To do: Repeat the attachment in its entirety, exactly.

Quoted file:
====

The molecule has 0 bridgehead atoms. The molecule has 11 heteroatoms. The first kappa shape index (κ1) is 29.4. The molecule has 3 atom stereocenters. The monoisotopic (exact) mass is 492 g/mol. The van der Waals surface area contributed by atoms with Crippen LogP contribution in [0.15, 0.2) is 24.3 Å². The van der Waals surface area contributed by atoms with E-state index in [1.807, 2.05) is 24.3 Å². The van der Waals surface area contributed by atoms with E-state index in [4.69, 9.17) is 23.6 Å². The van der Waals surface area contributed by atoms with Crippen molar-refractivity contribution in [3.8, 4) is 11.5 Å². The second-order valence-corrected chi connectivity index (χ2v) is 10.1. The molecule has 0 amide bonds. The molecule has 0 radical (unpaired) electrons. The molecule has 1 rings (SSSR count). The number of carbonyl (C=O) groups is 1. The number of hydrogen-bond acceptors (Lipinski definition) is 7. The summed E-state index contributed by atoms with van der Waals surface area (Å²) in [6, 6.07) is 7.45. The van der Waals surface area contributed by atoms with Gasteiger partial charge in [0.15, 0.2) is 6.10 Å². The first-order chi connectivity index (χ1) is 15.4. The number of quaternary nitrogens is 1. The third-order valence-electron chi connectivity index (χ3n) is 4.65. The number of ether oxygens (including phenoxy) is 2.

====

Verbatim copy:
The molecule has 0 bridgehead atoms. The molecule has 11 heteroatoms. The first kappa shape index (κ1) is 29.4. The molecule has 3 atom stereocenters. The monoisotopic (exact) mass is 492 g/mol. The van der Waals surface area contributed by atoms with Crippen LogP contribution in [0.15, 0.2) is 24.3 Å². The van der Waals surface area contributed by atoms with E-state index in [1.807, 2.05) is 24.3 Å². The van der Waals surface area contributed by atoms with E-state index in [4.69, 9.17) is 23.6 Å². The van der Waals surface area contributed by atoms with Crippen molar-refractivity contribution in [3.8, 4) is 11.5 Å². The second-order valence-corrected chi connectivity index (χ2v) is 10.1. The molecule has 0 amide bonds. The molecule has 0 radical (unpaired) electrons. The molecule has 1 rings (SSSR count). The number of carbonyl (C=O) groups is 1. The number of hydrogen-bond acceptors (Lipinski definition) is 7. The summed E-state index contributed by atoms with van der Waals surface area (Å²) in [6, 6.07) is 7.45. The van der Waals surface area contributed by atoms with Gasteiger partial charge in [0.15, 0.2) is 6.10 Å². The first-order chi connectivity index (χ1) is 15.4. The number of quaternary nitrogens is 1. The third-order valence-electron chi connectivity index (χ3n) is 4.65. The number of ether oxygens (including phenoxy) is 2.